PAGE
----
A group of academics has published an article in the socialist publication Jacobin in which they advocate for a “federal job guarantee.”  This proposal entails a guaranteed minimal income of $23,000 per year and “rising to a mean of $32,500” to people who do not have jobs.  This money would come, of course, from tax payers who do have jobs, most of whom can ill-afford the tax burden this “spread the wealth” scheme entails.

This idea has been batted around by socialists (and communists) for decades and is again rearing its ugly head.

Jacobin magazine—named for the blood-thirsty, failed French revolutionaries who slaughtered over 40,000 people in less than a year—is a publication devoted to socialist thought and celebrated by progressive outlets such as Vox.

Is it any wonder that this socialist publication would publish an article that articulates the idea of resurrecting some incarnation of FDR’s failed “Works Progress Administration” (WPA), a program that likely prolonged the Great Depression?

According to the authors of “Why We Need a Federal Job Guarantee,” a “federal job guarantee” would give “everyone a job”and is “the best way to democratize the economy and give workers leverage in the workplace.”

They write:

Universal basic income (UBI), an annual government-sponsored payment to all citizens, has been gaining traction across the American political landscape. Andy Stern, former Service Employees International Union president, believes the program will counteract the “acceleration of technology” that he thinks will likely create “work but not reliable jobs or incomes.” On the Right, the American Enterprise Institute’s Charles Murray argues that we should replace the “entire bureaucratic apparatus of government social workers” with a UBI.

. . . .  The renewed attention makes sense: UBI would cover workers who, thanks to technological progress, have lost their jobs. One often-cited report tells us that 47 percent of all jobs are at risk of being automated. Yet existing social insurance programs are insufficient. The current array of programs — such as unemployment insurance, the earned income tax credit, and the Supplemental Nutrition Assistance Program — help many Americans, but over forty-three million people still live below the poverty line. Children are among the most vulnerable, with nearly half living at or near poverty.

The UBI represents one way to fight increasing deprivation. But another potential intervention — the federal job guarantee (FJG) — might be a far more promising demand.

Following their introduction, the authors go on to list why this proposal is a good idea.  After noting that a federally-guaranteed (i.e tax payer funded) “salary” of $23,000 would mean “fewer poor Americans,” that workers are still needed for (presumably private sector) jobs that are not yet automated, and that this would lead to an “inclusive economy” where people (Harry Reid’s cowboy poets?) wouldn’t be left behind, the authors explain that a federal “works” program like that instituted during the Great Depression would be a boon to Americans who are looking for work.

They continue:

During the Great Depression, the Works Progress Administration (WPA) and Civilian Conservation Corps (CCC) were public employment programs designed to put Americans back to work after the national unemployment rate reached 25 percent. These programs, implemented under the Roosevelt administration, provided socially beneficial goods and services that benefited all Americans. Some of our national parks — Zion, Glacier, and Shenandoah — received substantial work contributions from employees of the federal jobs programs. The Blue Ridge Parkway was a federally funded and staffed infrastructure program.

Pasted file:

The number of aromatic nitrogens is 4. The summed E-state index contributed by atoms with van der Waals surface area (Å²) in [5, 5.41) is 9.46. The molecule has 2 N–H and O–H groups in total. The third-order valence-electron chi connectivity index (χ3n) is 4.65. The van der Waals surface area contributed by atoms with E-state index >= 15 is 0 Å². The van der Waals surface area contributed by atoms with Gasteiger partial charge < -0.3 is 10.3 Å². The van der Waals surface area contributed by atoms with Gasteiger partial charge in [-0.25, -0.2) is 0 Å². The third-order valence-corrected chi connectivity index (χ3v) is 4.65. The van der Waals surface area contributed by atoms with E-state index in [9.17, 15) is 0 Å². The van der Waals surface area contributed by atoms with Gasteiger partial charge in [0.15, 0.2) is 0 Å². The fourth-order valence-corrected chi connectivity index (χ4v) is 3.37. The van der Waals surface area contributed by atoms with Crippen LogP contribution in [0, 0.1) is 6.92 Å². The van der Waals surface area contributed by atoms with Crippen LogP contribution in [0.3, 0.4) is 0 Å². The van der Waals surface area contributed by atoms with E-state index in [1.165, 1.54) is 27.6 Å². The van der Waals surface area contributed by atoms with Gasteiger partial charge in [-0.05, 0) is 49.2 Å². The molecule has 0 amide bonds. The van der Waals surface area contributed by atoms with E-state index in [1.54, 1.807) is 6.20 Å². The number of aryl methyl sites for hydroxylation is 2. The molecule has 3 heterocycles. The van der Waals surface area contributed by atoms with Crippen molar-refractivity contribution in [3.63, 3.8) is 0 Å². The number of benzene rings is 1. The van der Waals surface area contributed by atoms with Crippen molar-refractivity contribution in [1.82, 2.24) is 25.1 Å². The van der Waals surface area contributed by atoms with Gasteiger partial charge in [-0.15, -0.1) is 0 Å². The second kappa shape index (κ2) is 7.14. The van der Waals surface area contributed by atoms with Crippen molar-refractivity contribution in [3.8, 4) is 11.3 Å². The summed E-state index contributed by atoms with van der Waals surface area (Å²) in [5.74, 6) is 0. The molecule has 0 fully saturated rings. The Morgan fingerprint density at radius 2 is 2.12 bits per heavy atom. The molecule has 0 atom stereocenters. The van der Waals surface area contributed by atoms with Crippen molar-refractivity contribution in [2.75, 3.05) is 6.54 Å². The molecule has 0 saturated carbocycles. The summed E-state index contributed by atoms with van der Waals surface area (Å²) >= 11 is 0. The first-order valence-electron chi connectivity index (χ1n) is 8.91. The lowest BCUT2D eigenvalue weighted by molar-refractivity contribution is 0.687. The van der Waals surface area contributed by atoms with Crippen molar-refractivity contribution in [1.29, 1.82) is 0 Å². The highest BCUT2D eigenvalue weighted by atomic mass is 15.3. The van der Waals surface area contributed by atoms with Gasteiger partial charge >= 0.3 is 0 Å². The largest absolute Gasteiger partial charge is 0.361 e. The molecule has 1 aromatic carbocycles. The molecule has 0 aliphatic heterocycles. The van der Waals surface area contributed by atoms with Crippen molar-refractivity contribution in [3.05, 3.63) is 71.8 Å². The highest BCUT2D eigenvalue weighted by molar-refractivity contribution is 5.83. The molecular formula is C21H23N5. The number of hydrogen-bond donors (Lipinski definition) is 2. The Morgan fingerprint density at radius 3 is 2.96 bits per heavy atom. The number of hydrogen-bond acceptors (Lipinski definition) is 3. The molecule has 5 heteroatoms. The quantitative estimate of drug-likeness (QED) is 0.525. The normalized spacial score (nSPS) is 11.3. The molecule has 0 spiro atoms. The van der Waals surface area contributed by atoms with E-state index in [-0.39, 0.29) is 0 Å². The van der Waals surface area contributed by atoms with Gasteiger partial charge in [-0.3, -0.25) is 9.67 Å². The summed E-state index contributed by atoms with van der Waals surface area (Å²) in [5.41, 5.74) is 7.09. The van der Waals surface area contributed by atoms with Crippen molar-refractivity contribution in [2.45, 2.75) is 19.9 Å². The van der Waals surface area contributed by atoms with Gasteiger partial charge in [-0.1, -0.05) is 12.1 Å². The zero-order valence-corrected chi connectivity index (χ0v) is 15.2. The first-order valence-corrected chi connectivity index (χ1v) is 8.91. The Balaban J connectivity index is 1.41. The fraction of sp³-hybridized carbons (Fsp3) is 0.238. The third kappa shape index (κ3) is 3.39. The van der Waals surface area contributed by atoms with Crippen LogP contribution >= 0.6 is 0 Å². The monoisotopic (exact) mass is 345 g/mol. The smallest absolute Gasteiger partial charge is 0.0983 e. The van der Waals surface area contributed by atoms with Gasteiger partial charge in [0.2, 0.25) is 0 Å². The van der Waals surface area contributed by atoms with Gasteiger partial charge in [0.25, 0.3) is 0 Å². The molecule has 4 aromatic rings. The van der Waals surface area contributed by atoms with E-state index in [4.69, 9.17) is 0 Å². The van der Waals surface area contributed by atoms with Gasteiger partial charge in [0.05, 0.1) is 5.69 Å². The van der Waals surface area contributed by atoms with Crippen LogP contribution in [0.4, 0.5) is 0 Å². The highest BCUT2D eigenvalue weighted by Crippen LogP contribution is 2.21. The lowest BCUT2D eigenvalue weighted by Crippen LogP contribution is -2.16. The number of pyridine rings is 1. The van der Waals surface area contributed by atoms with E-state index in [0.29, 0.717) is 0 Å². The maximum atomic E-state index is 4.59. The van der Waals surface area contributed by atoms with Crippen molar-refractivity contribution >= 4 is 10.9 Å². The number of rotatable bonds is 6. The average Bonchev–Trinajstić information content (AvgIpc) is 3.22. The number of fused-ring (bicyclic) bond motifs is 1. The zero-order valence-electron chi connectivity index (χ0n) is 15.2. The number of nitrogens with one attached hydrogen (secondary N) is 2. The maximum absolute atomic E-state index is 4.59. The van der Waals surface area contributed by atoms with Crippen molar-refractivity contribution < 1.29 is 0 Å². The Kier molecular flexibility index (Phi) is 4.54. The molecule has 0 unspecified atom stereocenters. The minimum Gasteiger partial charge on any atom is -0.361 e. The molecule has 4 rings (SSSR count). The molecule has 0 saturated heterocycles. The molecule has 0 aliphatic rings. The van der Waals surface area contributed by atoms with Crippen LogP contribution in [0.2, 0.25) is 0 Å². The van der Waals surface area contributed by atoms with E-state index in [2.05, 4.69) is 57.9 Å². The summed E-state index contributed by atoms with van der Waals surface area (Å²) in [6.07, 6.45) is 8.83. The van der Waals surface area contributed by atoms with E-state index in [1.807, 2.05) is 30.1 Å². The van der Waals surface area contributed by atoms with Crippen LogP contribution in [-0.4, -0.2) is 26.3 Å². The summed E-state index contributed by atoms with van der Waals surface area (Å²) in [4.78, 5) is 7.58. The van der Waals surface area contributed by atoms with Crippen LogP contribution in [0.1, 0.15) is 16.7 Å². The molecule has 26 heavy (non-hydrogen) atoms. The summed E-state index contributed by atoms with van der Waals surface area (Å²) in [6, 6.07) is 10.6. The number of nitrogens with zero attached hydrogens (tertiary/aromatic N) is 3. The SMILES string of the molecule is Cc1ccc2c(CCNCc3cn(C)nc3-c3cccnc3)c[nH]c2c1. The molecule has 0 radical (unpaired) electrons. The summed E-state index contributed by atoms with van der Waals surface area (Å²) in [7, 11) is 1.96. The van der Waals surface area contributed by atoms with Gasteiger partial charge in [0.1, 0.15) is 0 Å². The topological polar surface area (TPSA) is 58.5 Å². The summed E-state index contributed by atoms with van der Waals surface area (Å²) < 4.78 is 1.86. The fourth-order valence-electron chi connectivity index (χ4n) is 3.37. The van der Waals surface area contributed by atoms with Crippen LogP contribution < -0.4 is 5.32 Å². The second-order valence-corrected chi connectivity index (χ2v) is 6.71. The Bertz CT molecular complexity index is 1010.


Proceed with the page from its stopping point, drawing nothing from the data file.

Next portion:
A new federal job guarantee could undertake similarly bold and much-needed public-works projects.

Because the private market is not providing jobs, they argue, the federal government should invent occupations for them and then pay them with tax payer dollars.  Essentially, then, the federal government creates “work” for people who are otherwise unemployable and pays them a salary to do this “work.”

This idea includes not only a base salary but also health benefits and child care, benefits that a lot of the tax payers who would be footing the bill for this do not enjoy.

Each job offered under a federal employment assurance would be at a wage rate above the poverty threshold, and would include benefits like health insurance. A public sector job guarantee would establish a quality of work and the level of compensation offered for all jobs.

The program would be great for the country: It could meet a wide range of the nation’s physical and human infrastructure needs, ranging from the building and maintenance of roads, bridges and highways, to school upkeep and the provision of quality child care services. It would also function as an automatic stabilizer, a program that could expand with downturns of the economy and contract with upturns.

One of the authors of this article appeared on Tucker’s show and explained the proposal.


This plan is not intended to replace welfare, food stamps, etc.  It’s an add-on aimed at those who are unemployed and who want to work but can’t find a job.

The question, of course, is how much responsibility does the federal government have—should it have—over the lives of individual Americans?  Should the federal government create jobs and “works” programs for citizens at the expense of other citizens?


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